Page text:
The first thing that’s bound to run through everyone’s mind when they see Hard West is the similarities with XCOM. They’re undeniable, as it slots into the same genre of tactical turn-based gameplay, but as soon as you scratch even just a little below the surface, it’s quite clear that CreativeForge Games have some rather fascinating ideas of their own.
For one thing, this isn’t the romanticised vision of the Wild West that featured in classic Spaghetti Westerns, but rather the Weird West, where everyday life is twisted and contorted by the occult. Ritualistic sacrifices, demons and generally supernatural occurrences affect many parts of the game, as it draws from a myriad of different myths.
Spread across eight scenarios, the story follows different characters as they travel the West in search of riches, redemption and revenge, but they unfold in a fashion that is not entirely linear. Cassandra, for example, can see into the future and use this to shape her path through certain decision points as you move around the world map. The Inquisitor, meanwhile, is hunting down a secret order, and while you can travel around researching, bribing and questioning people to track down specific targets, you can also simply kill all of those you even vaguely suspect. Whatever gets the job done!
The combat missions unfold roughly how you would expect for the genre, with between one and four characters under your control, but there’s an additional scouting phase before the guns are pulled and the bullets start flying. It comes in handy whe trying to rescue Cassandra from a lynch mob set on hanging her for being a witch, as you can get your men into advantageous positions on balconies and take advantage of the map’s other quirks.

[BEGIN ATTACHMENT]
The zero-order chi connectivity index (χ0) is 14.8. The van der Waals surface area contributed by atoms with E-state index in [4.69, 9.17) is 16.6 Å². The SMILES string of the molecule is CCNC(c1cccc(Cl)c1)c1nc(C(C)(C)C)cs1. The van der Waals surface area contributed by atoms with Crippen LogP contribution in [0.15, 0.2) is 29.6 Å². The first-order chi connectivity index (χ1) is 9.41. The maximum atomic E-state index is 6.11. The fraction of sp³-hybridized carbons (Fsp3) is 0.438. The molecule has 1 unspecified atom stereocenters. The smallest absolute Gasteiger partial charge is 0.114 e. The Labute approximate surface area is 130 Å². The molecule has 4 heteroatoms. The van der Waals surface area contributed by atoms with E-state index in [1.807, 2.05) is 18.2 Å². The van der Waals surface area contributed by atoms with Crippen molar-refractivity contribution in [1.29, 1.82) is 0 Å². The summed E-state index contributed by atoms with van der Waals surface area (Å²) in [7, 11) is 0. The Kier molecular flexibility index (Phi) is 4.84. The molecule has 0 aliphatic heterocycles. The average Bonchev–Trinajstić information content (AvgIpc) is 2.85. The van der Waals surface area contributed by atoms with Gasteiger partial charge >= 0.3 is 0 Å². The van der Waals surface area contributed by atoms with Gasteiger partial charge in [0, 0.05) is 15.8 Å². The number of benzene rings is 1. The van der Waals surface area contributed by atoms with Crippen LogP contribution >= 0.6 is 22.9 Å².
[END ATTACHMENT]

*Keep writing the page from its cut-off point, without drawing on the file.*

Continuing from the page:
Meanwhile, the bank robbery – it wouldn’t be a Western without a bank robbery or two, would it? – gives you the possibility of heading over to a telegraph station, to stop word of your attack getting out, before sneaking into the bank and keeping those inside subdued. Alternatively, you could free a murderer to try and create a distraction for you and wreak a bit of havoc.
The only problem with the latter plan is that this is results in demons being summoned to help fend off the would-be bank robbers. Their arrival drastically changes the visual tone of the fight, with the map now basked in red light and not the searing sun, and with suitably occult imagery popping up.
There’s a number of clever twists to the gunplay itself, with a particularly gratifying ability to knock over tables and lift trap doors to create cover, and various guns have different firing methods, such as a cone shot on the shotgun, but that’s useless if you can’t see your target. Cunningly, you don’t need to see any parts of a person’s body to know where they are, but just being able to see their shadow gives you an indication of their position and what kind of weapon they have to hand.
This comes in handy for not charging headlong into the fray and finding yourself hopelessly outgunned, but in tandem with some of the game’s various abilities, opens up new avenues for attack. The ricochet ability lets you bounce bullets off practically any metal surface with frightening accuracy, letting you ping a piece of deadly metal around the map and take out foes that were otherwise out of harm’s way.
It wouldn’t be a Western without a little bit of gambling and card games, though, and this is invoked by the Poker card ability system. Picking from various ability cards, you can combine them into different and familiar hands that will be familiar to Poker players, so you might deliberately look to get a pair, three of a kind, flush and so on for abilities that work well in combination.
One such combination sounds particularly devilish. You can reduce the health of all the characters to just a single hit point, for example, which will certainly make all the enemies easier to kill, but comes with the risks of being rather weak yourself. So, to minimise that risk, you’d look to combine it with the aforementioned ricochet, as well as getting an extra turn every time you kill someone. It’s a truly lethal sounding trio of abilities that could see you mop up practically an entire map filled with enemies in one go.
With so many clever tricks up its sleeve, which go well beyond what I’ve written here, Hard West is quick to dispel the notion that it’s just an XCOM clone with cowboys in it. It’s a crying shame that this is currently only heading to PC, as it looks to evolve the tactical turn-based genre, but does so it a way that builds upon ideas and themes that just make so much sense within the context of the Weird West.